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Countdown to the classroom: North Carolina students head back in one week

The largest district in the area, CMS, will keep kids home. A handful of other districts will have in person learning.

CHARLOTTE, N.C. — Students and teachers in North Carolina will start a new school year 1 week from Monday. Some will be heading into the actual school building while others will learn online from home.

Back to school plans really depend on what county the school is in. Governor Cooper gave districts the option to do Plan B, a mix of in person and online learning, or Plan C, all online learning. The largest district in our area, CMS, originally chose Plan B plus remote, before reversing course and switching to all online learning to start the school year. But outside of Mecklenburg County, a handful of districts are bringing kids back for some in person learning.

Regardless, this year comes with a learning curve for everyone.

North Carolina heads back to school next Monday but there's growing concern and questions about the role kids could play in spreading coronavirus. A new American Academy of Pediatrics report found at least 97,000 kids tested positive in the last 2 weeks of July.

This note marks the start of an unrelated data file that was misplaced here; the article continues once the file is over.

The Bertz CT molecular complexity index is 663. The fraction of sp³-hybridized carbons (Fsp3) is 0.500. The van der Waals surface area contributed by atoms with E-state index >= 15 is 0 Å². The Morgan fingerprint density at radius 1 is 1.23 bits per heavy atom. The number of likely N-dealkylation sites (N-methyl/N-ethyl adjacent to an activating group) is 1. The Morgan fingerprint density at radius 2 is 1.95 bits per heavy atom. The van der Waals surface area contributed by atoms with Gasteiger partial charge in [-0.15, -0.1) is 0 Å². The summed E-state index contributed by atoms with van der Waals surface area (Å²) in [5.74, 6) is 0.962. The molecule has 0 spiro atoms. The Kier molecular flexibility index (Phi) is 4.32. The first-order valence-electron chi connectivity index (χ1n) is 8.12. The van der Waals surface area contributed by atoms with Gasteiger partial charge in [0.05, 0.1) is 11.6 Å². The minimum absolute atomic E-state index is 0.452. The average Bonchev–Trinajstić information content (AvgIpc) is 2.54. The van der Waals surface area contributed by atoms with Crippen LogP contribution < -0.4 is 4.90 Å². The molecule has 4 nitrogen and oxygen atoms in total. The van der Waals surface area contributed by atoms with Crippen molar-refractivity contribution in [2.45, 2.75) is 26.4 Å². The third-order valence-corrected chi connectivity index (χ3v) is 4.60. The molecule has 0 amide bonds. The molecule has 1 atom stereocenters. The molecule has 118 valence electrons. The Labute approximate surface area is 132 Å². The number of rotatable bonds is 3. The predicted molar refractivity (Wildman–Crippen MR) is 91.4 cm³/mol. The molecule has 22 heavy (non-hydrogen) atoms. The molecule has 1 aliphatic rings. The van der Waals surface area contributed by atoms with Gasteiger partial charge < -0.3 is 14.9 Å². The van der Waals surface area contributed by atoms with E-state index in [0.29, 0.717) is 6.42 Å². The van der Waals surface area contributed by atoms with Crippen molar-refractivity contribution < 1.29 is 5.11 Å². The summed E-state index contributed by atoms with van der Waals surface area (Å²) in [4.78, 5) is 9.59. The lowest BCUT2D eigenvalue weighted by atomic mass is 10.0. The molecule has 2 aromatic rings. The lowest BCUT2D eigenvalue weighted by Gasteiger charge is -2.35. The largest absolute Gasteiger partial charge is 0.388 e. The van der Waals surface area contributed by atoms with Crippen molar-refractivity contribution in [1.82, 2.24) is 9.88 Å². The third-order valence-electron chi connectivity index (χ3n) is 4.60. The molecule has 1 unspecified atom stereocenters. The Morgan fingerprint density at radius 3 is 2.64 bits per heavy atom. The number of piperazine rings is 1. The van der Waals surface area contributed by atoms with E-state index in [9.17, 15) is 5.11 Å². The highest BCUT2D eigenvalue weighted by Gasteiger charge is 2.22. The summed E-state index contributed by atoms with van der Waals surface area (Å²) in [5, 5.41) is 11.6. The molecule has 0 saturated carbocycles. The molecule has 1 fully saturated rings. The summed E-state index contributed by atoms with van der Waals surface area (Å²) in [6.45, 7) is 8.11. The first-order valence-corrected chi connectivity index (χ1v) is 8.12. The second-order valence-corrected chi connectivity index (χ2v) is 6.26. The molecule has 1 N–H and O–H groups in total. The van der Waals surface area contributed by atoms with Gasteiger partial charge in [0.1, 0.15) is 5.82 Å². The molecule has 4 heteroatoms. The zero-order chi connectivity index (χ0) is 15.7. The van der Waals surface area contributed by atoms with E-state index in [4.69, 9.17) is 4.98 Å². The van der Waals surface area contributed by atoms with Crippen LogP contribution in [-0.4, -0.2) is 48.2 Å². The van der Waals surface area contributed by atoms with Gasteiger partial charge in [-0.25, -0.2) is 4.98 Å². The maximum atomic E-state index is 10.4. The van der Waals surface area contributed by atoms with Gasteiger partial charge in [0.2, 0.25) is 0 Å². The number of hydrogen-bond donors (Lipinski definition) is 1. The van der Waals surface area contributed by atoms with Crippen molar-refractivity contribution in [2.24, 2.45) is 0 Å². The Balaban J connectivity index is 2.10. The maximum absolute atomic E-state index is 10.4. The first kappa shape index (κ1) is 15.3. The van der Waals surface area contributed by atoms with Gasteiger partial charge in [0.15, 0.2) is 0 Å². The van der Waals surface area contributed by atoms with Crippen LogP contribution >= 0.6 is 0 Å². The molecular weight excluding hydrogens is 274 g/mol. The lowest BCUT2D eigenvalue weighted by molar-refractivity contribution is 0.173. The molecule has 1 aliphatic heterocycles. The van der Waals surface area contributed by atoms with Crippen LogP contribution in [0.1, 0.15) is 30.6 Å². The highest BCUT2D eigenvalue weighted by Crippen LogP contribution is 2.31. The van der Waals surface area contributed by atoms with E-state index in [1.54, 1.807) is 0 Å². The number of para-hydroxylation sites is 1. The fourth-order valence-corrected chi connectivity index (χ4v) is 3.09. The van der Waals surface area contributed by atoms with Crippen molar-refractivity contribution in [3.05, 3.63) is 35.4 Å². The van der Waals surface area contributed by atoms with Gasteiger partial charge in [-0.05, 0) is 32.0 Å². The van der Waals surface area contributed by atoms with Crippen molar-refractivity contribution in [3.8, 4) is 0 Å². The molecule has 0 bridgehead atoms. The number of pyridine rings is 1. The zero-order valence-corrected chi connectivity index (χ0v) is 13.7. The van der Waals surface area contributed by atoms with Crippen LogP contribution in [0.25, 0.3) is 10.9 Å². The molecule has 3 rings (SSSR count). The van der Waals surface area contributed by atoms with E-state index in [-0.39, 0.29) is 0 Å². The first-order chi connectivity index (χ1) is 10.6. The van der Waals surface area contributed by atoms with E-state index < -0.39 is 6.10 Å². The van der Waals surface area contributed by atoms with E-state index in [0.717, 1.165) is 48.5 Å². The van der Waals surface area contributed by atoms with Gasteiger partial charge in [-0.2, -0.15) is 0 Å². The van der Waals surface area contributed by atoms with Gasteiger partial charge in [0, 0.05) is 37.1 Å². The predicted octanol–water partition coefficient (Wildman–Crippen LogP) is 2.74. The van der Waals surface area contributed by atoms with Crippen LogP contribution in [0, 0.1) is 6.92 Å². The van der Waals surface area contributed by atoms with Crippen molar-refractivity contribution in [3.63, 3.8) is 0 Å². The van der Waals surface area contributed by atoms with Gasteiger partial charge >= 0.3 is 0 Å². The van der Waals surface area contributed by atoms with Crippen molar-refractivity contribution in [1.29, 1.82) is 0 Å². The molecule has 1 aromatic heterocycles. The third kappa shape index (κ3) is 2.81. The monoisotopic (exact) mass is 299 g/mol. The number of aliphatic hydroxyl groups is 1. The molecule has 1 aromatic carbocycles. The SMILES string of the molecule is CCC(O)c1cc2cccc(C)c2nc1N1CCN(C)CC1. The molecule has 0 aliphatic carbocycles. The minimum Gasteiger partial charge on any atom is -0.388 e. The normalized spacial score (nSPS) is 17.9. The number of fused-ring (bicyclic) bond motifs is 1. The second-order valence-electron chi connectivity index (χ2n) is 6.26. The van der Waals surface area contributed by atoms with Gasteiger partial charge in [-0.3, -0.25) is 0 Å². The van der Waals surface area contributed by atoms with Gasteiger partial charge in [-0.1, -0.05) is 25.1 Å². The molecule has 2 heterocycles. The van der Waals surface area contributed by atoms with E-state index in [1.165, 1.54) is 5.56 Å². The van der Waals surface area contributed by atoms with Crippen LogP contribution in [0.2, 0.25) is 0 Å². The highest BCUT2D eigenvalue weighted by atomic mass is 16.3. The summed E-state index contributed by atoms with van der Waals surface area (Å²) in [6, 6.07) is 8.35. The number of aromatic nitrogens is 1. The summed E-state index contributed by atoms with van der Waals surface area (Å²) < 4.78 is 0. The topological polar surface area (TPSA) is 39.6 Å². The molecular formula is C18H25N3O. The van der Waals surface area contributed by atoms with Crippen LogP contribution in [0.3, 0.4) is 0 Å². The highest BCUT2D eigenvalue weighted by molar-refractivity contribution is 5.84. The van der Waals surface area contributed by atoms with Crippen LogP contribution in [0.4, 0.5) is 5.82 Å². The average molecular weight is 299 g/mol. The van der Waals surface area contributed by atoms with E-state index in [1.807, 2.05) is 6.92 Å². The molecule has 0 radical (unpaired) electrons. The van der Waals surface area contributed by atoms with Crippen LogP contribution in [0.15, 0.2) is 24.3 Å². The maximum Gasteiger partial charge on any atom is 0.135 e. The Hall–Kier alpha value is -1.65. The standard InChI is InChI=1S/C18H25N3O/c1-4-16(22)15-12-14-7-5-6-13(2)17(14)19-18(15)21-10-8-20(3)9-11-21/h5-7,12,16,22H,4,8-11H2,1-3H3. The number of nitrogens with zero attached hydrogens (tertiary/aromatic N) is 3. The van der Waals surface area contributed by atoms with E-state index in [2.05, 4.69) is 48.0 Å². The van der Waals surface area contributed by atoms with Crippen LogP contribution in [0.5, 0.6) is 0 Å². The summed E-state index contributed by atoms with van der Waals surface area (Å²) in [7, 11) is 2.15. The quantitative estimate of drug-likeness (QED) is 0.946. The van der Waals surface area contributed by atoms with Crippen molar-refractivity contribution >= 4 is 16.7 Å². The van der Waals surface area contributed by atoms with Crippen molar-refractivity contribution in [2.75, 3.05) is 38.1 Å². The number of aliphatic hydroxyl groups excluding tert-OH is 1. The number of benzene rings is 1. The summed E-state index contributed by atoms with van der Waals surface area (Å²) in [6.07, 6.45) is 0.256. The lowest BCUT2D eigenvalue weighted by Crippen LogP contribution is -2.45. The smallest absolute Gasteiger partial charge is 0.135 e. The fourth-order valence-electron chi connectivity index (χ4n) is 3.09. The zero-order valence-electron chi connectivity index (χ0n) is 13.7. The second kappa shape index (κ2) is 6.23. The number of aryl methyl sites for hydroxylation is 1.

CMS students will stay home for online learning. But several counties, including Gaston and Union, will be going back under Plan B, despite teacher's protests.

“It’s obvious that our board is adamant that we're going to open under Plan B and even though that is scary, we're professionals, we're educators. We're always going to do what we can to help our students and to help each other,” said Pam Miller, the president of the Gaston County chapter of NCAE.

Classrooms will be disinfected regularly, desks will be spread far apart and kids and teachers are required to wear masks.

RELATED: A look inside a Union County School as they prepare for in-person learning

“We want it to be safe for our students and their families and our staff,” said Lisa O’Connor, a teacher in Union County.

Atrium Health is partnering with Charlotte Country Day School to provide services like managing when a student or teacher is exposed or providing testing should it be needed. Officials say the solutions they come up with will benefit all schools in our area.

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